Consideration for the impact of climate change information on stated preferences

Boaz Barak, University of Rhode Island

Abstract

This study identifies the effects of different types of climate change information on people's stated willingness to support public programs to reduce the impacts of climate change. The models developed in this research provide the Waquoit Bay National Estuarine Research Reserve with tools for evaluating outreach programs. By approaching the issue of information effects with environmental economic research methods, this study provides a multidisciplinary approach for designing informative programs that better achieve the goal of informed decision making by the local communities. ^ Focus group findings guided the design of information treatments that address people's mental models for climate change. Two primary topics of information were identified, human health and safety and natural habitat concerns related to climate change. Further, passive and active forms of information treatments were created for each of these topics. ^ A stated contingent choice survey was administered to 215 subjects in Cape Cod, Massachusetts to test the effects of the information treatments. In each question, subjects were presented with the outcomes of implementing three different hypothetical climate change mitigation programs. The survey measured changes in preferences for the attributes of human health and safety, wellbeing of the natural habitat, and program cost as they relate to climate change. ^ Random parameters logit models estimated the effects of different types of information on respondents' preferences. ^ Results showed that passive information had a greater effect than active information on preferences for attributes directly related to the information topic, while active information had a greater effect on preferences for attributes not directly related to the information. Human-focused information had a greater effect than nature-focused information on preferences for both the attribute directly related to the information and the attribute not directly related to the information. Preferences for the attribute of cost showed no significant effect resulting from the information treatments, suggesting that alternative informational programs that directly address issues related to the cost of mitigating and protecting against climate change are needed. ^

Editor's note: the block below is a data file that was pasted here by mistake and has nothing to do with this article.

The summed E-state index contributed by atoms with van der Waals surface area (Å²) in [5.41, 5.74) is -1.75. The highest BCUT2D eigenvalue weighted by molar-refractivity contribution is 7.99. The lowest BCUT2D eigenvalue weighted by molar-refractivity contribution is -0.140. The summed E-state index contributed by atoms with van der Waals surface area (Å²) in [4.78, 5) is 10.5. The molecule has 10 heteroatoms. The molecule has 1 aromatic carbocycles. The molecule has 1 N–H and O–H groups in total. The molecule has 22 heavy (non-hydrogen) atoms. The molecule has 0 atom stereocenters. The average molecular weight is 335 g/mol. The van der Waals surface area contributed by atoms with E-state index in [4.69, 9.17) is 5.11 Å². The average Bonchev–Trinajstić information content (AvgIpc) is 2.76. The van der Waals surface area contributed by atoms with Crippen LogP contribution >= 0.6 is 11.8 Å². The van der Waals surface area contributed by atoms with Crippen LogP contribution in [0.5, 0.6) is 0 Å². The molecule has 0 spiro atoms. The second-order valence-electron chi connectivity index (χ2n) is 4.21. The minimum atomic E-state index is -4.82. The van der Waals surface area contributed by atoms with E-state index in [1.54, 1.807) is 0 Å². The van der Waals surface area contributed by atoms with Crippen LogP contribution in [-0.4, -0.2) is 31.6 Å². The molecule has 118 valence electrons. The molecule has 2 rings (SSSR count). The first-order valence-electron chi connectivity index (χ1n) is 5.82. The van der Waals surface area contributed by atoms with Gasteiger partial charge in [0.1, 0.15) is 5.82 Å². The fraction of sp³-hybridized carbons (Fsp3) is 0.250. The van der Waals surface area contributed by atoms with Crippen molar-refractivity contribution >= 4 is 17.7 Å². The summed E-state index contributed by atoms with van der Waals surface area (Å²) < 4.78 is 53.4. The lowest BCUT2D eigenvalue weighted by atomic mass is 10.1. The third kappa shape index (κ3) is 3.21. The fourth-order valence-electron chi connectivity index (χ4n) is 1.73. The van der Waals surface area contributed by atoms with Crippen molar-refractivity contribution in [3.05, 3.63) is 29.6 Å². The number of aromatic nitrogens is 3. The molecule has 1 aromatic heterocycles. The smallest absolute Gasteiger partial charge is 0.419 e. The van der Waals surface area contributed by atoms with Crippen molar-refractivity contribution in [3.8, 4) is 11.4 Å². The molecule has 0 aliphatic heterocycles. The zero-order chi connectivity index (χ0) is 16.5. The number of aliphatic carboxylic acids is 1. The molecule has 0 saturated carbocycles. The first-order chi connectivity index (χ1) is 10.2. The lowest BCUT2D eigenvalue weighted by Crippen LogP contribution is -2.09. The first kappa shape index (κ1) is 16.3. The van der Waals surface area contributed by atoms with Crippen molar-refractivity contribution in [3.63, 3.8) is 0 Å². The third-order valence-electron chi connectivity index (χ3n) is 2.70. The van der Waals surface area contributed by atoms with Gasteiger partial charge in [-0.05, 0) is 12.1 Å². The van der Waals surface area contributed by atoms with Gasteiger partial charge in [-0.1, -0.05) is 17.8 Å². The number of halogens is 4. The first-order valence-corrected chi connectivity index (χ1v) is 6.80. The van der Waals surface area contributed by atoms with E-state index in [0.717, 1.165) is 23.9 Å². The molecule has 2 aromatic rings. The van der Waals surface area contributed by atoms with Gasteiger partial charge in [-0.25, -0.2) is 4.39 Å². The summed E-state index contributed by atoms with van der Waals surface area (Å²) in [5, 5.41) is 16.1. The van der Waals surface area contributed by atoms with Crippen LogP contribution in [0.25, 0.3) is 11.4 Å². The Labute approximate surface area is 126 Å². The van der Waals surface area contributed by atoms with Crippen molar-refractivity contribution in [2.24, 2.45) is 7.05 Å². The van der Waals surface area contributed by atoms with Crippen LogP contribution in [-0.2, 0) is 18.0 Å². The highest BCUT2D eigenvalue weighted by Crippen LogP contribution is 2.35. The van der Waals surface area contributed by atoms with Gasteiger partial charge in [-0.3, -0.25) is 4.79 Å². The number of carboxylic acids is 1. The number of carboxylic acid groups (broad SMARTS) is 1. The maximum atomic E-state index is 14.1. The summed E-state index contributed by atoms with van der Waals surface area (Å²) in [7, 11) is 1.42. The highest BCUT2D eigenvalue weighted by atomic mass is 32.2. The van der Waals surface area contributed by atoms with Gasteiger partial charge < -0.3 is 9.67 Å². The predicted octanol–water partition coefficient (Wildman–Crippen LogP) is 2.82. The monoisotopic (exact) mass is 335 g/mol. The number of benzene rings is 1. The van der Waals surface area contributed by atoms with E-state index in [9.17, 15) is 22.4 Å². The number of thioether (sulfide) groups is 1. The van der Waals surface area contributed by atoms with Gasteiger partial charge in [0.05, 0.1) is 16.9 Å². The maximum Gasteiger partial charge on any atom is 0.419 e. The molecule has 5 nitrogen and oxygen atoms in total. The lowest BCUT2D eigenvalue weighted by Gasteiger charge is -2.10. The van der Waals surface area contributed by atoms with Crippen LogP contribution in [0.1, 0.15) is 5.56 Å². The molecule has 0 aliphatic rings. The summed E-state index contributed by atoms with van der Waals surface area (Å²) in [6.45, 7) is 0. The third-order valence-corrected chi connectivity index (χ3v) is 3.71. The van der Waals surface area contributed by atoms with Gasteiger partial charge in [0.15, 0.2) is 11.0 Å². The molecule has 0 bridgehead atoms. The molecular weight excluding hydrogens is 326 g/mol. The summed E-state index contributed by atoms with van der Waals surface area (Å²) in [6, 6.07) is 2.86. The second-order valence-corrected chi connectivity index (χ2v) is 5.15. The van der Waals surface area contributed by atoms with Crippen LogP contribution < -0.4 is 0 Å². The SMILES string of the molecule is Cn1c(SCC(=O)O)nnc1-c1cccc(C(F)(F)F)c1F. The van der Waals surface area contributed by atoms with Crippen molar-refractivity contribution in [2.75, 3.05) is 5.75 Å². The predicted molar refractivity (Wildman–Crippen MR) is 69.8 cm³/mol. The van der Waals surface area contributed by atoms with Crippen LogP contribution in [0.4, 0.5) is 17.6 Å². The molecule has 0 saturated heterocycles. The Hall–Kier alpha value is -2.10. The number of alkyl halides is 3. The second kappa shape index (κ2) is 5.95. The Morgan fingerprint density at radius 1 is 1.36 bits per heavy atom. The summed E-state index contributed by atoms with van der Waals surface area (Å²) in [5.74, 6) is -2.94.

Subject Area

Economics, General

Recommended Citation

Boaz Barak, "Consideration for the impact of climate change information on stated preferences" (2006). Dissertations and Master's Theses (Campus Access). Paper AAI3248223.
http://digitalcommons.uri.edu/dissertations/AAI3248223

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